Making Smart Grids Smarter: UM Data Analytics Lab and FPL Partner on Smart Grid Project
Energy grids are complex technical systems. There are power plants that feed electricity onto the grid and there are consumer loads that take the power. In between, there is connective tissue that allows for long-distance transmission of power as well as for the local distribution of that electricity: high-voltage transmission lines, substations, transformers, and regular local power lines.
Florida Power and Light (FPL) is the nation’s third-largest utility company and provides power to around 4.9 million homes and businesses. Since the historic 2004 and 2005 hurricane seasons, FPL has invested nearly $3 billion into building a stronger, smarter and more storm resilient energy grid.
Many Floridians are largely unaware of this phenomenal transformation of the state’s energy grid. Known as the “smart grid,” advanced electrical meters allow for a two-way communication pattern that lets utilities to pinpoint or prevent outages by constantly monitoring intelligent devices and sensors along the route in real time.
Currently, Florida’s power distribution is under the monitoring of a significant amount of sensors and smart devices. The monitoring data collected from these sensors across modern networks are large-scale, heterogeneous, multisource, and rapidly evolving.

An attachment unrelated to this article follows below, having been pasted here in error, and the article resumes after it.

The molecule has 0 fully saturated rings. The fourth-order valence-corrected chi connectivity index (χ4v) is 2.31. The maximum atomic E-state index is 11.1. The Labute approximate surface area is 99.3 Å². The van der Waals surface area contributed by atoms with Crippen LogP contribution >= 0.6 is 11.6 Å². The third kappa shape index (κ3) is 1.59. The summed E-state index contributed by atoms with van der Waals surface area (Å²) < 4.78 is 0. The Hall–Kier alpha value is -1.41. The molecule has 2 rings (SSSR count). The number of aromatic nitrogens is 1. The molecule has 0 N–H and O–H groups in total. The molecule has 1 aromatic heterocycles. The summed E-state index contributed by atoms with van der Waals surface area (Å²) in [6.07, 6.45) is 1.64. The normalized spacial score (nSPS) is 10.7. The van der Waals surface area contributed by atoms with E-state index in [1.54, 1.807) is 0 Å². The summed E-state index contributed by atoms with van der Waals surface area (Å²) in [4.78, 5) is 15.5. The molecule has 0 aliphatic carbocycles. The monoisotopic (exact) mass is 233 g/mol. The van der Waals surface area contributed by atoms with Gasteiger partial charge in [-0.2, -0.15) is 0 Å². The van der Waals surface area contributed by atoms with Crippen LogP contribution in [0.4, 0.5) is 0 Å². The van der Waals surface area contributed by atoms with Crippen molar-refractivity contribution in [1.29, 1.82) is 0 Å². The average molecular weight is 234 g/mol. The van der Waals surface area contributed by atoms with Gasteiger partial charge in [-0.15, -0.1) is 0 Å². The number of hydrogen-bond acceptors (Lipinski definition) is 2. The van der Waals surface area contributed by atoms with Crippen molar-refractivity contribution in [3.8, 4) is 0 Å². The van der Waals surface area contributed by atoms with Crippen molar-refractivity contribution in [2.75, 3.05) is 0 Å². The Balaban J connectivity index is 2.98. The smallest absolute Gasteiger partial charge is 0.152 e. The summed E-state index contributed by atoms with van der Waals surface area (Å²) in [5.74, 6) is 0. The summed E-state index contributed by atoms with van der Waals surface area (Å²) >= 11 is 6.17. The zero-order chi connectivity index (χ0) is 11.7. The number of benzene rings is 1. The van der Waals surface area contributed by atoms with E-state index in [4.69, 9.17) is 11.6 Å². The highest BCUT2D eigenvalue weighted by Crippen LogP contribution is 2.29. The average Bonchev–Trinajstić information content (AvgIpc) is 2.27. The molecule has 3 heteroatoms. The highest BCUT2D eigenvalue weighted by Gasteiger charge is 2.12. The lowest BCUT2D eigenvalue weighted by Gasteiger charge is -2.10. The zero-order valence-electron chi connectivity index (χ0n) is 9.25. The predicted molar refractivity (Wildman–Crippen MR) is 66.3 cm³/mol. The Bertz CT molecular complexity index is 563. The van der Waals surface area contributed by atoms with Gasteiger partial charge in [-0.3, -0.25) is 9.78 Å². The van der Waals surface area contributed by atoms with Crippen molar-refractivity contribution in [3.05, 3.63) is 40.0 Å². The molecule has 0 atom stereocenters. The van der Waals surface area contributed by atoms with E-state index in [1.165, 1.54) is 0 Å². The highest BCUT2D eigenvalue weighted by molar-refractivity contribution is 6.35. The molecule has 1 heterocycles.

“The availability and complexity of large-scale sensor and network data make conventional machine learning and statistics approaches to monitoring this data operationally useless,” said Ramin Moghaddass, an assistant professor in the University of Miami College of Engineering (UMCoE) Department of Industrial Engineering. “Specifically, the approaches are highly ineffective at handling this type of data for real-time monitoring and are vulnerable to too many false alarms or too few detected anomalies.”
The massive amount and variety of sensor data generated across power distribution networks have introduced new opportunities to better monitor and control utilities in real time to achieve reliability and performance indicator improvements, as well as operational savings.
Moghaddass is the Principal Investigator of a collaborative project with FPL to develop and apply advanced network-based data mining and deep learning tools to analyze the massive amounts of smart grid data collected from thousands of sensors across Florida for real-time and near real-time smart decision making and control.
“Our goal is to develop new computationally efficient approaches for anomaly detection designed based on the characteristics of distribution networks, sensors, events and data sources in power distribution systems,” Moghaddass said.
Along with co-Principal Investigator Shihab S. Asfour – a professor in the Department of Industrial Engineering – and a team of UMCoE researchers, Moghaddass aims to help FPL become more proactive in real-time control and decision-making through valuable intelligence supported by large-scale sensor data and advanced analytics.
The big data project, which is in the first phase of their collaboration plan with FPL, will involve streaming millions of data points and time series over time. The funding will financially support both graduate and undergraduate students.